"Our members are highly concerned with the discriminatory nature of the French government's DST specifically against successful American companies," said Stephanie Holland, vice president of federal and global policy with CompTIA, a trade group representing the tech industry.
"Tax requirements will disproportionately harm some of the most successful global enterprises based in the U.S.," she added.
FCC BROADBAND PROPOSAL: The Federal Communications Commission (FCC) is considering a proposal to curb what it sees as widespread abuse of a subsidy program to help low-income households connect to broadband and phone services.
FCC Chairman Ajit Pai, a Republican, circulated the proposal among fellow commissioners Monday to make it harder for people to fraudulently claim the benefit for deceased or duplicate subscribers.
The FCC's Lifeline program offers $9.25 a month to low-income consumers to help them subscribe to broadband services. Conservatives have pushed to rein in the program after government watchdogs found that thousands of ineligible subscribers had been enrolled, including nearly 50,000 deceased individuals, according to an FCC inspector general report last year.
The proposal introduced on Monday would require carriers participating in the Lifeline program to verify that subscribers are alive before enrolling them or issuing reimbursements. It also would prohibit Lifeline carriers from using commissions to incentivize their employees to enroll more beneficiaries.
KEEP CALM AND DON'T CARRY ON: The United Kingdom will step up its efforts to tackle misinformation about vaccines after losing its "measles-free" status, the government announced.
"After a period of progress where we were once able to declare Britain measles free, we've now seen hundreds of cases of measles in the UK this year. One case of this horrible disease is too many, and I am determined to step up our efforts to tackle its spread," Prime Minister Boris Johnson said in a statement on Sunday.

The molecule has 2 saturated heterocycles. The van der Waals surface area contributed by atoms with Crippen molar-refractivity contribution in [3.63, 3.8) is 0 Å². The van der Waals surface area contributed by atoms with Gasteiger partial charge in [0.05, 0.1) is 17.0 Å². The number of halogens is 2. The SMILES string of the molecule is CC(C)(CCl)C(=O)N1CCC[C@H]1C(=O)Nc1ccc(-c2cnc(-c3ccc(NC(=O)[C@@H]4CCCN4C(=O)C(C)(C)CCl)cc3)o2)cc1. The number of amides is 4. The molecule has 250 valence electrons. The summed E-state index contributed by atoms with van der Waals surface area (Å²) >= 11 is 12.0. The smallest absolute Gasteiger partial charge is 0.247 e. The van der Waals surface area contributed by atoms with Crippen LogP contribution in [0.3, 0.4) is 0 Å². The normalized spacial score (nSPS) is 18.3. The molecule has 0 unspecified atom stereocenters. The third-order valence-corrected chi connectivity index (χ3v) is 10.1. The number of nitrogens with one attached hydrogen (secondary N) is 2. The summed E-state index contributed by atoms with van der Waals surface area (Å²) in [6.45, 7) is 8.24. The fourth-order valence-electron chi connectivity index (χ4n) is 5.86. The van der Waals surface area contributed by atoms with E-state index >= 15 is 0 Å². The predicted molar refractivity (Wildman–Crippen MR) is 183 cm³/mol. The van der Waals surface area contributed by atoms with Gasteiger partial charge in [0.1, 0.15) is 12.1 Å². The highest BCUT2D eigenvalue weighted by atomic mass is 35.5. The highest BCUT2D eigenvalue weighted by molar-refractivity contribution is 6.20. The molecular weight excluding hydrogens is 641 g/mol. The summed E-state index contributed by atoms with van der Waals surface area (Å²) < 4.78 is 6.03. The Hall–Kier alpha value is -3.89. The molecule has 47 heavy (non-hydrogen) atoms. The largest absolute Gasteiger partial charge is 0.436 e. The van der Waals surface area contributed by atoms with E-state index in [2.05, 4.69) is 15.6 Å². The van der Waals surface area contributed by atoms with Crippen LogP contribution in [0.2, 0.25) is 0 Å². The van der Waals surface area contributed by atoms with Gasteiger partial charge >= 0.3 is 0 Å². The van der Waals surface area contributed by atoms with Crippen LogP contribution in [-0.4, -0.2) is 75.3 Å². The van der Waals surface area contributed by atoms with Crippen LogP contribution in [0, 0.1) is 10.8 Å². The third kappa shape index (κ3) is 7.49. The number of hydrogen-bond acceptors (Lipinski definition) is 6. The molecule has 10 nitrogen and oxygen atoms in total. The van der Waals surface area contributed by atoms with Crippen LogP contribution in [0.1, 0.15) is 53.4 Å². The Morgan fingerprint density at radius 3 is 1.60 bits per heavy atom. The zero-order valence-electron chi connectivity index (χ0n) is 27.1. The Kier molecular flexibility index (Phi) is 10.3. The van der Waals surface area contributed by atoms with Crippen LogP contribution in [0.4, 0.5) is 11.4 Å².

Johnson added that that he would summon social media companies "to discuss how they can play their part in promoting accurate information about vaccination."
Measles, a highly infectious disease which is almost entirely preventable with two doses of vaccine, was declared eliminated in the country three years ago. But it seems to be making a comeback.
SHUT DOWN: Google shut down a service for wireless carriers over concerns that sharing data might invite scrutiny from users and regulators, Reuters reported on Monday.
While the data was anonymous and sharing it was common, Google's parent company, Alphabet, reportedly decided to ax the program in April because of privacy fears, four people with direct knowledge of the matter told the news service.
The move has disappointed wireless providers that depended on that data to decide when to extend or upgrade their coverage.
Google's Mobile Network Insights service, launched in March 2017, showed carriers signal strengths and connection speeds for devices running the Android operating system. The service was free for carriers and vendors that helped them manage operations.
The system used information from users who opted to share location history and usage and diagnostics with Google.
LIGHTER CLICK: This is a Popeye's newsletter now.
AN OP-ED TO CHEW ON: Returning to paper ballots is the only way to prevent hacking
NOTABLE LINKS FROM AROUND THE WEB:
eBay and Shopify pull listings on Jeffrey Epstein-inspired merch. (The Verge)
Why is Joe Rogan so popular? (The Atlantic)
The quantum revolution is coming, and Chinese scientists are at the forefront. (The Washington Post)
The age of media corporation mega-mergers is robbing us of bolder, fresher storytelling. (Gizmodo)